Although Guthrie retired from the active work of the ministry in 1864, he remained in public life almost to the close. He also continued to enjoy his two great sources of health and recreation, angling in the highlands of Scotland and foreign travel, and was a constant supporter of the missions of the Waldensian church in Italy. He died at St. Leonards on 24 Feb. 1873. His funeral at Edinburgh was made the occasion of a great public demonstration. Many eulogies were pronounced over his grave, but none so touching as the ragged school girl's, who was overheard to say, 'He was all the father I ever knew.' In 1849 he received the degree of doctor in divinity from the university of Edinburgh; in 1862 he was made moderator of the free church general assembly; in 1865 a sum of 5,000l. was publicly presented to him, and in 1869 he was elected a fellow of the Royal Society of Edinburgh.

All Guthrie's works have been republished in the United States, where their circulation has been almost, if not quite, as large as in Great Britain, and some of them have been translated into French and Dutch. His principal works were: 1. ‘Pleas for Ragged Schools,’ 1847-9. 2. ‘Plea on behalf of Drunkards and against Drunkenness,’ 1851. 3. ‘Gospel in Ezekiel,’ 1856. 4. ‘The City, its Sins and Sorrows,’ 1857. 5. ‘Christ and the Inheritance of the Saints,’ 1858. 6. ‘Speaking to the Heart,’ 1862. 7. ‘The Way to Life,’ 1862. 8. ‘Man and the Gospel,’ 1865. 9. ‘The Angels' Song,’ 1865. 10. ‘The Parables,’ 1866. 11. ‘Our Father's Business,’ 1867. 12. ‘Out of Harness,’ 1867. 13. ‘Early Piety,’ 1868. 14. ‘Studies of Character from the Old Testament,’ 1868-70. 15. ‘Sundays Abroad,’ 1871.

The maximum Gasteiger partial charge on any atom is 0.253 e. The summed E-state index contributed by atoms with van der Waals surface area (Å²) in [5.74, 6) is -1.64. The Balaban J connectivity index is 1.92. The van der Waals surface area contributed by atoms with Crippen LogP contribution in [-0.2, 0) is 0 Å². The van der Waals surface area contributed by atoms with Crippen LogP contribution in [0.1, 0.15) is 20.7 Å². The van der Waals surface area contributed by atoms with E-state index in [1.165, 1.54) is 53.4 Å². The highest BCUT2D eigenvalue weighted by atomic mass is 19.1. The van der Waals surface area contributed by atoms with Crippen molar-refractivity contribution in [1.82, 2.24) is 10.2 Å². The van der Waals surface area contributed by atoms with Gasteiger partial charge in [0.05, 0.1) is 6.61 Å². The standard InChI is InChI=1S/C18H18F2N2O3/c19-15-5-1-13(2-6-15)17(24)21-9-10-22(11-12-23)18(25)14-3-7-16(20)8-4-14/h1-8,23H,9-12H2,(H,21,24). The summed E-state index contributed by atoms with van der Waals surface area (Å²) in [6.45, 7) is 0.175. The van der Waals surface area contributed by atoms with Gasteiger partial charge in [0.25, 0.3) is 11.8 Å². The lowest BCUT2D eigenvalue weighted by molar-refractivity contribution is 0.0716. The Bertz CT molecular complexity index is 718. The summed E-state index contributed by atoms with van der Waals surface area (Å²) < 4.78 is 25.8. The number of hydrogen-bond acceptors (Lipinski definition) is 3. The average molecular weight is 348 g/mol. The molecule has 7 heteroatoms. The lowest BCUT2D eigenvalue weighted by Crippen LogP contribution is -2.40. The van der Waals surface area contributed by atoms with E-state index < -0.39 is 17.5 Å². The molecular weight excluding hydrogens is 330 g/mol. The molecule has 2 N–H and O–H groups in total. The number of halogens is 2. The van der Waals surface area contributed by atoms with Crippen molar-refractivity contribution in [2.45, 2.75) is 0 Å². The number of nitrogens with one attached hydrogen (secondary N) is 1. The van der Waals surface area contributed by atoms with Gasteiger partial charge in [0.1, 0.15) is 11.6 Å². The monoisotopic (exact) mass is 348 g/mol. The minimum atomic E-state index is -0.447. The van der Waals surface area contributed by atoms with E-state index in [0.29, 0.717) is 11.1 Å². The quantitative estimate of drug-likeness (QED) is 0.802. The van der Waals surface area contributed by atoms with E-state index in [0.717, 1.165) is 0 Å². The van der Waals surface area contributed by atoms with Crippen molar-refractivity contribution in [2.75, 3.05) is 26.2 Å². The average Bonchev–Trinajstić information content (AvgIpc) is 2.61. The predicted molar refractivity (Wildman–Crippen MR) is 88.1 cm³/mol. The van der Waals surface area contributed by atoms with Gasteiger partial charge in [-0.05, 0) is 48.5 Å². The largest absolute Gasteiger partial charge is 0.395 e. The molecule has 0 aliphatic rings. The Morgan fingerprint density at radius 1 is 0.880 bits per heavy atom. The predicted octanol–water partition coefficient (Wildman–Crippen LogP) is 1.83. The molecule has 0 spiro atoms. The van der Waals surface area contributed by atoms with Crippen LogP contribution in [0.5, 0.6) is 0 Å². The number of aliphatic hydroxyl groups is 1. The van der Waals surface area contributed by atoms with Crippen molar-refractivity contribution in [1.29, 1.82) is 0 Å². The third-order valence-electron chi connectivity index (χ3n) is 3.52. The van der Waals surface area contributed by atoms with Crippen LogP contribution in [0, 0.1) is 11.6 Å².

[Autobiog. and Memoir of Thomas Guthrie, D.D. by his sons, David Kelly and Charles John Guthrie, 1874.]

C. J. G.